Pillar Two’s rules, which are unilaterally passed into law by participating countries, will create new compliance obligations and administrative complexities for large multinationals and may affect smaller organisations in the medium to long term.
This article provides background information on Pillar Two and recommends some steps multinational enterprises (MNEs) can take now to prepare for new and forthcoming regulations.
The OECD estimates that profit-shifting practices result in a yearly worldwide loss of USD100 to 240 billion in corporate income tax revenues. In response, the OECD and G20 countries jointly developed an action plan in 2013 to address base erosion and profit shifting by MNEs. Essentially, profit shifting occurs when multinationals exploit tax legislative gaps between countries to reduce or eliminate the taxation of cross-border economic activities. In October 2020, roughly seven years after developing an action plan, the OECD/G20 Inclusive Framework on BEPS (consisting of Pillar One and Pillar Two) was released.
Pillar One examines the allocation of taxation rights and profit allocation between countries and the associated tax nexus. Pillar Two, meanwhile, “seeks to comprehensively address remaining BEPS challenges by ensuring that the profits of internationally operating businesses are subject to a minimum rate of tax.” Also known as the Global Anti-Base Erosion Proposal (or GloBE) proposal, Pillar Two focuses on challenges posed by the digital economy, but “goes even further and addresses these challenges more broadly.”
According to the OECD, as of June 2023, over 135 countries and jurisdictions have joined its two-pillar plan to reform international taxation rules and ensure that MNEs pay a fair share of tax wherever they operate. Pillar Two’s rules will take effect in some countries — including the UK, Germany, Japan and South Korea — on or around 1 January 2024. That said, it should be emphasised that timelines for implementing Pillar Two’s rules, and the details of the rules themselves, will vary by country.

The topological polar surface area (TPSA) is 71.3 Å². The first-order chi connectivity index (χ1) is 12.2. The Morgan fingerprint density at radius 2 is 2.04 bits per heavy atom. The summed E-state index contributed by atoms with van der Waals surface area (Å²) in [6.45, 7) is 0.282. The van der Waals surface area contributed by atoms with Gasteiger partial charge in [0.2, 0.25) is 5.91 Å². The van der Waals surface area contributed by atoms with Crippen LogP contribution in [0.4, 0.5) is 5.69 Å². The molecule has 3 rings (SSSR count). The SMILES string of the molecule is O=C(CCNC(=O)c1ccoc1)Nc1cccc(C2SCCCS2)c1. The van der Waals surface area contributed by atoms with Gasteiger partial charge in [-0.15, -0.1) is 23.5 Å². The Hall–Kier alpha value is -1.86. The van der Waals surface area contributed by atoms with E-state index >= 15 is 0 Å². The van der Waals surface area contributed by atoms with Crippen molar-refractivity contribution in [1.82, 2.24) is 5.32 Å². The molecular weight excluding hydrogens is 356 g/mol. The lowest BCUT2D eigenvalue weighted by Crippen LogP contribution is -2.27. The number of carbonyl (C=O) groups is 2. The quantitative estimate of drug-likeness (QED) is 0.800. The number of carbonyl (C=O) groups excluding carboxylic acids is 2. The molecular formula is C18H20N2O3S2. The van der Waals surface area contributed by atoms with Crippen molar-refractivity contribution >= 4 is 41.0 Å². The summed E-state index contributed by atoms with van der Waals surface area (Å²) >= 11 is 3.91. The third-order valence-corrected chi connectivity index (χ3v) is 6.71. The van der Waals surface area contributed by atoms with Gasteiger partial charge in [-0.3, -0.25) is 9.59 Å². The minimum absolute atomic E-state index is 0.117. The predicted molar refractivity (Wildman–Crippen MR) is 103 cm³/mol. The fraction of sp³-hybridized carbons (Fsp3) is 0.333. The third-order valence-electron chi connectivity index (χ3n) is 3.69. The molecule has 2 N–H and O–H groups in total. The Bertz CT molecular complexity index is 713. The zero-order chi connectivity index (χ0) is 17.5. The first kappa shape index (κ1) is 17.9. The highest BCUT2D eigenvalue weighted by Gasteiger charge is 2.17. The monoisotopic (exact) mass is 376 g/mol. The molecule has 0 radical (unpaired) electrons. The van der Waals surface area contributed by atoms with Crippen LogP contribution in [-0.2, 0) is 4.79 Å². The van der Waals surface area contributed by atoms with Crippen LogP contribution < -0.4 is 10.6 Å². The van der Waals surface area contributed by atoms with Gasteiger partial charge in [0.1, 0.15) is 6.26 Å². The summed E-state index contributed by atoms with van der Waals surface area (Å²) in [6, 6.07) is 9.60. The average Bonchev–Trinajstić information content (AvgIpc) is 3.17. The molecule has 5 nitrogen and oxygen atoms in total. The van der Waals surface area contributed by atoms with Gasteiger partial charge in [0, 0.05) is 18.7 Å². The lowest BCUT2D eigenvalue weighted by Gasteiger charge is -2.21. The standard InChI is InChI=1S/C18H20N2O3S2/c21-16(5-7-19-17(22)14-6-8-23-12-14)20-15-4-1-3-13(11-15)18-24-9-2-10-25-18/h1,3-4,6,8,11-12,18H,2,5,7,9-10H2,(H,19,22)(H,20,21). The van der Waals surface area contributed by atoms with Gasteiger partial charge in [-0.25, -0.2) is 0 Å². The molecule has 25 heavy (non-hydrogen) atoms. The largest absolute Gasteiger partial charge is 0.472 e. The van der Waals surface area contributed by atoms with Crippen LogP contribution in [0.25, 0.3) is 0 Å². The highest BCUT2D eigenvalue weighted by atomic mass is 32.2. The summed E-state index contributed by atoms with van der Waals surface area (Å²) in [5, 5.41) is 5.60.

Details on Pillar Two implementation and application
Once one moves beyond the “global tax at 15 percent” headlines related to Pillar Two, the difficulty of interpreting and applying the new draft tax provisions becomes apparent.
Many countries, for example, are adopting a two-step approach to implementing Pillar Two that includes the following:
- Income inclusion rules. At a high level, these rules subject income streams and entities to a multinational top-up tax and a domestic top-up tax (also called a minimum tax).
- Undertaxed payments rules. These rules trace and potentially deny tax deductions for certain outflows.
This approach does not take into account the existence of many safe harbours, exceptions, carve-outs and other complicating factors. These realities make the domestic application of Pillar Two provisions a minefield of detail and complexity.
This quagmire becomes even denser in light of international entities and intra-group and third-party flows, which also must be accounted for as individual countries unilaterally implement OECD draft guidance.
The complexities and wide scope of the new provisions will inevitably result in additional compliance burdens for MNEs. Authorities in many countries have recognised this reality and are allowing for multi-year implementation and no-penalty periods.
Why MNEs are struggling to prepare for Pillar Two